“We allow no separation to grow up between the intellectual and ‘spiritual’ life of children…”
Charlotte Mason claimed there is no secular education. Culturally speaking, we're often pressured to compartmentalize school and religion into separate aspects of life, but Charlotte Mason believed that all knowledge is sacred. In her third volume she states, “We do not merely give a religious education, because that would seem to imply the possibility of some other education, a secular education, for example. But we hold that all education is divine and comes from above, that every good gift of knowledge and insight comes from above, that the Lord the Holy Spirit is the supreme educator of mankind, and that the culmination of all knowledge is that personal knowledge of and intimacy with God in which our being finds its fullest perfection.” (School Education, p. 95)
"The habits of the child produce the character of the man."
Habit formation is a cornerstone of CM’s philosophy. Nearly a century ahead of her time, she understood the science (which was revolutionary during her time) behind habit formation and the brain. She likened habit formation to the tracks of a railroad. She implores parents and educators to take the time to intentionally cultivate habits of virtue and good character; for it is those habits that will set the trajectory for a child’s education. She urged parents to focus on the habits of attention, obedience and truthfulness in the early years of a child’s life. Everyday tasks (such as getting dressed or making a meal) rely on habits. Therefore, if parents take the time to endow children with good habits in every aspect of life, the day-to-day routines become as smooth and natural as a train running along its track. For more information on habit formation specifically, Laying Down the Rails by Sonya Shafer is an excellent resource.
“Narrating is an art, like poetry- making or painting because it is there, in every child's mind, waiting to be discovered.”
Narration is the act of retelling. When children begin formal lessons narration will play a daily part of their education. Although many children narrate organically during the years prior to formal lessons. Implementing narration doesn't require a fancy curriculum or an English degree. The parent/teacher reads a selection aloud and asks the child to retell what he heard. The passage should be read through no more than one time; this encourages and strengthens the child’s habit of attention. Younger students narrate orally and eventually, written narrations will take place as well. Coupled with dictation, recitation and copy work - these are the foundational elements of language arts in a Charlotte Mason education. When implemented properly, narration is a powerful tool. For a thorough explanation on the process narration, Know and Tell by Karen Glass is a must-read!
“Never be indoors when you can rightly be without."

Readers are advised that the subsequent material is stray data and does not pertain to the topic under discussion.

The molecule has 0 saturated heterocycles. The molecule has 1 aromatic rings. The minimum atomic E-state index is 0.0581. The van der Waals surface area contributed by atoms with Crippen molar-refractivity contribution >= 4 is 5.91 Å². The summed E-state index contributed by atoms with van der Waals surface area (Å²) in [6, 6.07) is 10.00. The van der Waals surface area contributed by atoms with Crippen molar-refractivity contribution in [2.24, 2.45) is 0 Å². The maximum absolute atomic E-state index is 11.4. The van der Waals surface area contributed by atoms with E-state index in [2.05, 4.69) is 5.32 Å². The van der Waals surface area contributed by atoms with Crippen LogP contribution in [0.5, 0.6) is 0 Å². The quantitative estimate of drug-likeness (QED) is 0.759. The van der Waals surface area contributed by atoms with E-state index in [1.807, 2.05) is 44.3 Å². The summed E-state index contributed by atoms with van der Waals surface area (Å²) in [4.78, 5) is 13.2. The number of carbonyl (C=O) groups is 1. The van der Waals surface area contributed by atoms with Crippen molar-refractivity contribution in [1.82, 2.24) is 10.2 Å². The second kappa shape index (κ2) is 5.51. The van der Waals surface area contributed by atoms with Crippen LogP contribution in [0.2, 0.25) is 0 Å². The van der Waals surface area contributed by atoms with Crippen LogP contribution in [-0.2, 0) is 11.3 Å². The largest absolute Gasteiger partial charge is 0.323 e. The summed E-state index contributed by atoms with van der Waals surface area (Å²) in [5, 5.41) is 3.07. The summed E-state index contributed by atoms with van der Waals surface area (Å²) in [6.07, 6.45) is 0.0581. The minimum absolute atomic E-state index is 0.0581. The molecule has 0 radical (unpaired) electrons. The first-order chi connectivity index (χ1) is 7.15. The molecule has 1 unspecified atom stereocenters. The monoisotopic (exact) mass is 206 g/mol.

Nature study is another important aspect of Charlotte Mason’s philosophy. Miss Mason did not intend for nature study to be a burden on the part of the teacher/parent. On the contrary, nature study is intended to inspire and instill a sense of wonder in students all the while drawing them back to the awesomeness of their Creator. While there are many formal nature study “curriculums” readily available, this is not necessary. When starting out, family nature walks create sufficient opportunities to observe and stir questions. These nature walks are not intended to be a time for lengthy scientific explanations, but rather an opportunity to, “learn to know and delight in natural objects as in the familiar faces of friends.” (School Education, p. 137)
“The only vital method of education appears to be that children should be read worthy books, many worthy books.”
Living books are virtually synonymous with a Charlotte Mason education. Exactly what is a living book? Generally speaking, textbooks, encyclopedias, and other uninspiring texts are the furthest thing from what Charlotte describes as living. In addition, books that are watered down (i.e., abridged) often undervalue the intelligence of the child. This includes "highly-spiced adventures of poor quality" or books filled with dry facts which ultimately do not quench a child's thirst for knowledge or connection. Most (although not all) living books are older as the language, vocabulary and sentence structure are of higher literary value than the majority of books published today. In addition, most of the time (although not always), living books are written by someone who is an expert in their field or displays a unique passion for the subject matter being discussed. So, while what makes a book "living" may vary somewhat from household to household. In general, living books pull you into the subject matter, inspire you, and are memorable; thus, inspiring the reader to make connections via the science of relations.